Both the 1911 and the P35 had the thumb operated safety, the 1911 had the grip safety, and the P35 had the magazine disconnect safety.

And, you know, the mag disconnect safety MIGHT have been a Diodionne Saive feature, but I'm not sure about that.

Otherwise, I have never come across anything ever indicating that the 1911 had, either as part of its early designs or production manufacture, a magazine disconnect safety.
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Old November 20, 2011, 06:13 PM   #7
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FWIW, a LOT of gunbook writers are in error, as are their "proofreaders" (if any) - especially those of Brit origins (Guns of the World, etc) that have pics of totally different guns under various wrong titles.

I'm especially fond of reading all about Colt DA revolver safety's.

.

.

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Old November 20, 2011, 11:40 PM   #8
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It's remotely conceivable that initial plans or maybe even prototypes had a magazine safety. I really doubt it.

I believe that the hold open was mistakenly referred to as a safety device. The only other logical thought is that the p35 information was erroneously attrributed to the 1911.

Obviously, this was all said already. Just adding my support to the ideas.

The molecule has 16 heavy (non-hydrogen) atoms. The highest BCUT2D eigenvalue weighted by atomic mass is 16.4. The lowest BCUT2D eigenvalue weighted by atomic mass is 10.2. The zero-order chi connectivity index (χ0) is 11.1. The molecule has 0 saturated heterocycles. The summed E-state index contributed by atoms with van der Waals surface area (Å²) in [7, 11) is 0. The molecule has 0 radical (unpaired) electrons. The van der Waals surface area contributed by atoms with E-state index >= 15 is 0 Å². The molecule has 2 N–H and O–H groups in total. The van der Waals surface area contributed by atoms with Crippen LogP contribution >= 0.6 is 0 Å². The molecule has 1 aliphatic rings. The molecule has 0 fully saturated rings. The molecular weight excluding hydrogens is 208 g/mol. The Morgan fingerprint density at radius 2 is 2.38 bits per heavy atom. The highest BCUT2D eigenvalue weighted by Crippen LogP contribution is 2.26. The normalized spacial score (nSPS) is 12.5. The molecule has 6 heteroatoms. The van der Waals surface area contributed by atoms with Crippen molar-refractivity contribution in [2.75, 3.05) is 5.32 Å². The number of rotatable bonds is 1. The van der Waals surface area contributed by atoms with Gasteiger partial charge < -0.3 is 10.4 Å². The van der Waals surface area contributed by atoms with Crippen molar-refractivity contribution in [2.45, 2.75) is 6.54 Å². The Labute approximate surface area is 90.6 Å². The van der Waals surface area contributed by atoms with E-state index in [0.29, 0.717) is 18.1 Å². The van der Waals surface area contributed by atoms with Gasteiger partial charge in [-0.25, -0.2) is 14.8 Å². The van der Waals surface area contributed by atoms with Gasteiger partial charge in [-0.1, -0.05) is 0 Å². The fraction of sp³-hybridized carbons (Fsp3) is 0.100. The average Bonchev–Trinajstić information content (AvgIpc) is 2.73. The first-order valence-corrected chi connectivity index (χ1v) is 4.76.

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Old November 21, 2011, 06:33 AM   #9
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"It's remotely conceivable that initial plans or maybe even prototypes had a magazine safety. I really doubt it."

It's been some years, but in the past I've read up on development of the 1911, including the 1905 and subsequent changes, and can't recall ever seeing anything about a magazine safety.
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Old November 21, 2011, 10:23 AM   #10
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I wasn't sure.

I can see where the empty magazine locking it open could have been referred to as a "safety feature," but the longer I consider it, the more inclined I am to think that it was just an error. Obviously, this one wasn't written by jeff cooper.
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Old November 21, 2011, 01:43 PM   #11
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I don't know whether it is the result or the cause of British anti-gun hatred, but British writers seem to be abysmally ignorant on the subject of guns. Even their so-called experts ("he advised Ian Fleming") seem to know nothing of even the most basic principles and terminology.

Jim
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Old November 22, 2011, 12:31 AM   #12
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After spending the last couple of days learning about the Browning High Power through patent material and other sources I then read what Mr. Miller had to say about the [FN Model 1935 Hi-Power], [This famous and widely-used pistol is known by a number of names, including Model 1935, P-35, Hi-Power and Grand Puissance.
There is no mention in this book about this pistol having a "Magazine Safety".